- Janet Yellen will support another term for Jerome Powell as Fed chair, Bloomberg reported Saturday.
- Powell succeeded Yellen as the head of the US central bank.
- Biden is expected make a decision in the coming days.
- See more stories on Insider’s business page.
Treasury Secretary and former Chair of the Federal Reserve Janet Yellen will support another term for her successor Jerome Powell as head of the US central bank, according to a report from Bloomberg on Saturday.
Yellen made such comments to senior White House advisors, Bloomberg reported, citing people familiar with the matter.
Powell’s four-year term as Fed chair will end in early 2022. President Joe Biden, who has the responsibility of appointing the chair of the Fed, will reportedly make a decision on the matter in coming days.
Yellen, who was appointed chair of the Fed under President Barack Obama and then-Vice President Joe Biden, was appointed by Biden to the Treasury Secretary position. She thus presumably holds some degree of influence over the decision Biden will make.
The chair of the Fed is arguably the top economic policymaking position in the world as that person oversees the world’s largest and most influential economy. The chair, alongside other members of the central bank’s Federal Open Market Committee, plays a major role in setting interest rates and conducting asset purchases that provide liquidity to markets.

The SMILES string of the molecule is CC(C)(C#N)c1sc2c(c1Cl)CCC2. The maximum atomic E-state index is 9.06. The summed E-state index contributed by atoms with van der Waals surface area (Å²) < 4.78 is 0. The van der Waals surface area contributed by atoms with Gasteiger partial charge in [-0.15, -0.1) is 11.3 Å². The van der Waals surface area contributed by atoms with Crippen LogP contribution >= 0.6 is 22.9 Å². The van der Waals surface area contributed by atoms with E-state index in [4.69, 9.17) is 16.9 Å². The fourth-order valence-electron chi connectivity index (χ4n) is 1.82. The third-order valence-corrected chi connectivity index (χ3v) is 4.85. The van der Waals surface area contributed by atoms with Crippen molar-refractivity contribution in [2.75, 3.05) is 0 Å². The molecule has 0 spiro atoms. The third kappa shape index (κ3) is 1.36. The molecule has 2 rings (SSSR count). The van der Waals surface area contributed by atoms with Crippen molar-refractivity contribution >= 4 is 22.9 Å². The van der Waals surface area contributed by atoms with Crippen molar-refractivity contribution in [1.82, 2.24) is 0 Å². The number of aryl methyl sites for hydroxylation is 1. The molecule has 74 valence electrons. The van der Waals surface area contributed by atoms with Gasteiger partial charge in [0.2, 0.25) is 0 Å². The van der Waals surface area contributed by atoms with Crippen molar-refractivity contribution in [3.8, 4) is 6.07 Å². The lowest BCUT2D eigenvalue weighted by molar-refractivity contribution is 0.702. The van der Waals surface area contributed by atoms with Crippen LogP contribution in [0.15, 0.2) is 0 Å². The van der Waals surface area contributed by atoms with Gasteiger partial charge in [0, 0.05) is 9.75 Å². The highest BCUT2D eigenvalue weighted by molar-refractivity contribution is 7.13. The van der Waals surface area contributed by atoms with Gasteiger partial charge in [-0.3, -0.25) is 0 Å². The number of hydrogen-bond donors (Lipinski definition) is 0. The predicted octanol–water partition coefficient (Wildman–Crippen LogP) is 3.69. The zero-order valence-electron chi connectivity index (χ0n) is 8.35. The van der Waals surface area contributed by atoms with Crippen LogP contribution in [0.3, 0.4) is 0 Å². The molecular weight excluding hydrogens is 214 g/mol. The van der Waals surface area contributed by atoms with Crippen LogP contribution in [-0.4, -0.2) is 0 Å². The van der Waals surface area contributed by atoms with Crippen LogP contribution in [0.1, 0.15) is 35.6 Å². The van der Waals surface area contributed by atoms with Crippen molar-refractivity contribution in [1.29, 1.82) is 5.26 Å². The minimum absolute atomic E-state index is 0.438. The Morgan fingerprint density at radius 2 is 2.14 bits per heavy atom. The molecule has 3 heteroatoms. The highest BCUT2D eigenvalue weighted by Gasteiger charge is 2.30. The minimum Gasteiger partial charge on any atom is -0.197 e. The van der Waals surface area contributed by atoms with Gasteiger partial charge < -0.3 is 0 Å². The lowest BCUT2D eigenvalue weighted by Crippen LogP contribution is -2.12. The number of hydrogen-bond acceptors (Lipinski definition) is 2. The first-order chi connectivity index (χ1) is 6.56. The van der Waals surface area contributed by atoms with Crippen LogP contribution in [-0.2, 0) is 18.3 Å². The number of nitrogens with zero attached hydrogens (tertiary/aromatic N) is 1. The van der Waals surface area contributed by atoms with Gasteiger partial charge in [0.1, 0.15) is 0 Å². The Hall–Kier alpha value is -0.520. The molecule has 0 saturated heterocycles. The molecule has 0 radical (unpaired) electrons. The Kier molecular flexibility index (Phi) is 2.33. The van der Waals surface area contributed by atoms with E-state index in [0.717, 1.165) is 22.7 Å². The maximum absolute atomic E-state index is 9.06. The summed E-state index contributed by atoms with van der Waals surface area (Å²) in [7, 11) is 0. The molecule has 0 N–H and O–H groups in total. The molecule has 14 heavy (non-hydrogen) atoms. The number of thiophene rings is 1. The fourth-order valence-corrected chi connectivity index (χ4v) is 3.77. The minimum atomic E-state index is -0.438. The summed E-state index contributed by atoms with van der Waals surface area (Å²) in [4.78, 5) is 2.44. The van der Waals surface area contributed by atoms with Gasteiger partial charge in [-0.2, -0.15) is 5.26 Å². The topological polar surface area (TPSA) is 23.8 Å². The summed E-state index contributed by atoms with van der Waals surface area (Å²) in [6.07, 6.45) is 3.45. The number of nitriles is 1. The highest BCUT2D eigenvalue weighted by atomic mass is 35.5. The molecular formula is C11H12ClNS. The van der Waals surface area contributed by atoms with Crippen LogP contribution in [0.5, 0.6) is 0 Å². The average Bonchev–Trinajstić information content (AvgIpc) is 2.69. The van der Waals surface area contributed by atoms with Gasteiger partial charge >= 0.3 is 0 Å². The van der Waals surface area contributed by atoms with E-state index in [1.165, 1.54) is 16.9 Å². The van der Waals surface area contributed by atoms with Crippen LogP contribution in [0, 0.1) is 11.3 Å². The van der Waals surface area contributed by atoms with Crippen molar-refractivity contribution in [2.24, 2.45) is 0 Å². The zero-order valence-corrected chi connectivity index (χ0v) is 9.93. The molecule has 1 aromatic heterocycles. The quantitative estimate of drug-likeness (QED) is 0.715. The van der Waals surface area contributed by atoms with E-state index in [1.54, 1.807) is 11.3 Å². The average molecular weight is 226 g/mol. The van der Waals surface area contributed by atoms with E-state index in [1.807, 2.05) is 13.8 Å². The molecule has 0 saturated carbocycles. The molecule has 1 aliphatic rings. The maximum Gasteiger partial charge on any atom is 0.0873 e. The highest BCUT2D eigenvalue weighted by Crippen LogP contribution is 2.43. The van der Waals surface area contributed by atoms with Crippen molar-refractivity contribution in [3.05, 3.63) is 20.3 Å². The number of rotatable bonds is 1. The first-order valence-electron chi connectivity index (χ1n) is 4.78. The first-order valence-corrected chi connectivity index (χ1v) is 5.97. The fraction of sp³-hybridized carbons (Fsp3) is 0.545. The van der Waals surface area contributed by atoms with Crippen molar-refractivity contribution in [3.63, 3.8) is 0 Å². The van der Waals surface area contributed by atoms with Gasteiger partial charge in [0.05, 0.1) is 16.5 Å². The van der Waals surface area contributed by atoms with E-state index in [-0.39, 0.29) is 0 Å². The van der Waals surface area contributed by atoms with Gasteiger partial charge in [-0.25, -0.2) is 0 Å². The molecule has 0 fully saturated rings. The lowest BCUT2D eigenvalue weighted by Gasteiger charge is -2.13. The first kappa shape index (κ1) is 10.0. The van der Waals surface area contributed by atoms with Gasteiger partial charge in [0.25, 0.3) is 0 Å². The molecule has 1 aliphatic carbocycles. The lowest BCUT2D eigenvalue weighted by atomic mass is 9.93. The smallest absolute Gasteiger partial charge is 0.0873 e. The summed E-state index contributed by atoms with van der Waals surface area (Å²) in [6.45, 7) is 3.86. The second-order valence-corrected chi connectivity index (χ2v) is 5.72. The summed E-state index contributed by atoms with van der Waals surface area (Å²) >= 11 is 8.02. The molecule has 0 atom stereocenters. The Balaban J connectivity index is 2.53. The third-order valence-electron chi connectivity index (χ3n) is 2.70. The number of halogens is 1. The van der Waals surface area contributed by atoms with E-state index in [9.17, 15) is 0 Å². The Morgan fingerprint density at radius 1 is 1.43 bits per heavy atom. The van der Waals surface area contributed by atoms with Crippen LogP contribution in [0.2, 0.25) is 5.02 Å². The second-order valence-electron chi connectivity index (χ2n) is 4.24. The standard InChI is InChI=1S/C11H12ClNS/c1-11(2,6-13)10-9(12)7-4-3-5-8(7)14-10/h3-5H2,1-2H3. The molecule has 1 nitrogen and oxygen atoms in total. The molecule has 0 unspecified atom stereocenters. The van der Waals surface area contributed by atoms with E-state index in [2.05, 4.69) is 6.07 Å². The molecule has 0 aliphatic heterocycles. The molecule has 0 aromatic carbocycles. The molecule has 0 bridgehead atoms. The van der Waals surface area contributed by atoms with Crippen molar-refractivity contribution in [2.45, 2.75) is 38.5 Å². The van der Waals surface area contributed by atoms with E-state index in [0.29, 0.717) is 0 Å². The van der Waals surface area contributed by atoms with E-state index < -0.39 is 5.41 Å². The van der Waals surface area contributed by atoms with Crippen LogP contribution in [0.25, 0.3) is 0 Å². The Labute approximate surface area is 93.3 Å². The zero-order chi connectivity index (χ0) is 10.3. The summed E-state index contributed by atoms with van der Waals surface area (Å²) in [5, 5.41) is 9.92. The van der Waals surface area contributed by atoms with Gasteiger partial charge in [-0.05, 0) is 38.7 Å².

Powell, who was appointed by President Donald Trump in early 2018, has overseen the central bank and its policy during the economic mayhem caused by the coronavirus pandemic. As the world shut down and economic activity came to halt, sending unemployment rates to frightening levels, Powell and the FOMC cut interest rates to near-zero and started a mammoth quantitative easing program in which the country essentially buys its own debt. This has helped the economy and financial markets bounce back.
Now, the central bank is in the midst of deciding when, to what degree, and at what pace they will tighten monetary policy.
Some within the Fed, as well as some outside observers, believe the bank should start tapering asset purchases soon. Others take a more dovish stance, not wanting to risk an self-inflicted economic downturn. The next chair of the Fed, Powell or not, will have the difficult task of navigating the delicate economic environment.